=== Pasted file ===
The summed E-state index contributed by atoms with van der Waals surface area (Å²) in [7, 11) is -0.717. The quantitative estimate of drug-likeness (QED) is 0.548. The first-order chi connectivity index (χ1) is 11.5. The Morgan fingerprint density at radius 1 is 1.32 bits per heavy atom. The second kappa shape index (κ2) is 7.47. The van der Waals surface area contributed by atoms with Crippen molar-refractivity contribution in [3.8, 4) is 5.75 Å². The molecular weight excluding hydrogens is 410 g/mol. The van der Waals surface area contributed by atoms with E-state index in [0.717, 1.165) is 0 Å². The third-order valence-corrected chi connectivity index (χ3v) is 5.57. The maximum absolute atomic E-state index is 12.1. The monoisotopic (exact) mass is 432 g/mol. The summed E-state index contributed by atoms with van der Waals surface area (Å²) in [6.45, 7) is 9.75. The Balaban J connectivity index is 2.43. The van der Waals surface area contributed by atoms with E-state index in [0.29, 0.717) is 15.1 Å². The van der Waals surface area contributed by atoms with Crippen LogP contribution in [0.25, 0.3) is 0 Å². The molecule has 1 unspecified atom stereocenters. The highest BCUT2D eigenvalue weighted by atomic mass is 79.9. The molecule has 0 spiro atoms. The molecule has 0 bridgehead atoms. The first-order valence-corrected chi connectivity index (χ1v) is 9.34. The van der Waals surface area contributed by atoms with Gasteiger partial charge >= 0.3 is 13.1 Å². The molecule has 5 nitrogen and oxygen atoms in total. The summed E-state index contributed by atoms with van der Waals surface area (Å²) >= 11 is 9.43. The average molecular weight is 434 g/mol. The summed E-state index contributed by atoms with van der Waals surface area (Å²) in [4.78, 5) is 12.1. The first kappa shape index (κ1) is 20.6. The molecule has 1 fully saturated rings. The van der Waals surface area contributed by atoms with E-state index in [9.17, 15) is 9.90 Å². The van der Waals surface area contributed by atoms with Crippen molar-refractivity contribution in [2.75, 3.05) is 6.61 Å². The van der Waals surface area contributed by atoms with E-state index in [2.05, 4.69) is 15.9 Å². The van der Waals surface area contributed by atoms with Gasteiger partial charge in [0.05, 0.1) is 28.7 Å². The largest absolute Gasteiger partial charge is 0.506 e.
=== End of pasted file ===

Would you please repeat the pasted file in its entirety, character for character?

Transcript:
The summed E-state index contributed by atoms with van der Waals surface area (Å²) in [7, 11) is -0.717. The quantitative estimate of drug-likeness (QED) is 0.548. The first-order chi connectivity index (χ1) is 11.5. The Morgan fingerprint density at radius 1 is 1.32 bits per heavy atom. The second kappa shape index (κ2) is 7.47. The van der Waals surface area contributed by atoms with Crippen molar-refractivity contribution in [3.8, 4) is 5.75 Å². The molecular weight excluding hydrogens is 410 g/mol. The van der Waals surface area contributed by atoms with E-state index in [0.717, 1.165) is 0 Å². The third-order valence-corrected chi connectivity index (χ3v) is 5.57. The maximum absolute atomic E-state index is 12.1. The monoisotopic (exact) mass is 432 g/mol. The summed E-state index contributed by atoms with van der Waals surface area (Å²) in [6.45, 7) is 9.75. The Balaban J connectivity index is 2.43. The van der Waals surface area contributed by atoms with E-state index in [0.29, 0.717) is 15.1 Å². The van der Waals surface area contributed by atoms with Crippen LogP contribution in [0.25, 0.3) is 0 Å². The molecule has 1 unspecified atom stereocenters. The highest BCUT2D eigenvalue weighted by atomic mass is 79.9. The molecule has 0 spiro atoms. The molecule has 0 bridgehead atoms. The first-order valence-corrected chi connectivity index (χ1v) is 9.34. The van der Waals surface area contributed by atoms with Gasteiger partial charge >= 0.3 is 13.1 Å². The molecule has 5 nitrogen and oxygen atoms in total. The summed E-state index contributed by atoms with van der Waals surface area (Å²) >= 11 is 9.43. The average molecular weight is 434 g/mol. The summed E-state index contributed by atoms with van der Waals surface area (Å²) in [4.78, 5) is 12.1. The first kappa shape index (κ1) is 20.6. The molecule has 1 fully saturated rings. The van der Waals surface area contributed by atoms with E-state index in [9.17, 15) is 9.90 Å². The van der Waals surface area contributed by atoms with Crippen molar-refractivity contribution in [2.75, 3.05) is 6.61 Å². The van der Waals surface area contributed by atoms with E-state index in [2.05, 4.69) is 15.9 Å². The van der Waals surface area contributed by atoms with Gasteiger partial charge in [0.05, 0.1) is 28.7 Å². The largest absolute Gasteiger partial charge is 0.506 e.